The Church of Jesus Christ of Latter-day Saints helped rewrite our medical marijuana laws, and the people don’t want it that way.

Utah Business

The Church of Jesus Christ of Latter-day Saints helped rewrite our medical marijuana laws, and the people don’t want it that way.

The Church Gets Involved In Rewriting Utah’s Medical Marijuana Laws

Connor Boyack, president and founder of the Liberatus Institute has never used marijuana. “I was a pretty straight edge Mormon kid. It was not part of my growing up,” he says. But despite that, he and his team at the Institute are the reason why medical marijuana made it to Utah.

Home alone one evening, Mr. Boyack found himself enthralled with the documentary, Weed. CNN’s lead physician, Dr. Sanjay Gupta was involved in the documentary and decided to feature a little girl by the name of Charlotte Figi, who was using marijuana to help treat her epilepsy. As soon as she implemented the medical marijuana regimen (she was using a cannabis strain low in THC and high in CBD) it almost completely eliminated her seizures. 

Inspired by her story, and intrigued by the potential of medical marijuana for patients in need throughout Utah, Mr. Boyack, his team at the Liberatus Institute, former senator Steve Urquhart, and former senator Mark Madsen helped pass a landmark bill in 2014 legalizing the use of CBD cannabis extracts containing low percentages of THC (the psychoactive chemical in marijuana) for those with epilepsy.

But Mr. Boyack and his team weren’t content. They wanted to help even more patients in need, so they began drafting Proposition 2, which they hoped, would legalize medical marijuana usage for a broader scope of patients. “It was myself and our vice president who went out and fundraised $1 million to get [the medical marijuana] campaign off of the ground,” he says, mentioning that the group later formed the Utah Patients Coalition.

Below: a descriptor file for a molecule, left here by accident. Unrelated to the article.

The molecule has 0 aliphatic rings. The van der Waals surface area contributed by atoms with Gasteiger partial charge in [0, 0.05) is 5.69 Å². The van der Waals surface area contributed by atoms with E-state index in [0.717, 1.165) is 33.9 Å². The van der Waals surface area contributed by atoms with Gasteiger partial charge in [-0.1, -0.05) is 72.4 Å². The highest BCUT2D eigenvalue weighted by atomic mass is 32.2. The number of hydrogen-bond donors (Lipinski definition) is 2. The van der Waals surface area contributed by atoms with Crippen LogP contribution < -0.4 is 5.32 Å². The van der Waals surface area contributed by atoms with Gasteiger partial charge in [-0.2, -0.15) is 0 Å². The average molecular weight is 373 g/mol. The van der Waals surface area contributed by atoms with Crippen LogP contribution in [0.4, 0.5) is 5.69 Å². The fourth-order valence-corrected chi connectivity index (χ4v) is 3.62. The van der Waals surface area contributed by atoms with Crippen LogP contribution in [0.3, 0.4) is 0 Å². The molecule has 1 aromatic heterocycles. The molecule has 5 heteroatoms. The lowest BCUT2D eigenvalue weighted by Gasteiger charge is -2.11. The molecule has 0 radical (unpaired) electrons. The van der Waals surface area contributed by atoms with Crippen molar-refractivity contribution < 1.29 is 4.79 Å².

However, despite gathering more than the required signatures needed to get on the ballot, Mr. Boyack was worried about losing the battle of legalization in such a conservative state. And his fears only worsened when the Church Of Jesus Christ of Latter-day Saints and its allies promised to commit over a million dollars in ad spending against the proposition.

“I am a member of the LDS church and I opposed my own church’s involvement in the initiative so vocally that they wrote a legal memo directly in response to my organization’s rebuttal of their legal memo,” Mr. Boyack says. “We were on quite opposite sides. I have many scars for those who want to see them.”

But despite all odds, and church involvement, Proposition 2 did pass―to a tune of 52.75 percent―giving a number of qualified patients in need access to medicinal cannabis. Additionally, the proposition would, in limited circumstances, allow patients to grow six plants for personal, medical use. Or at least, that’s the proposition that the majority voted for.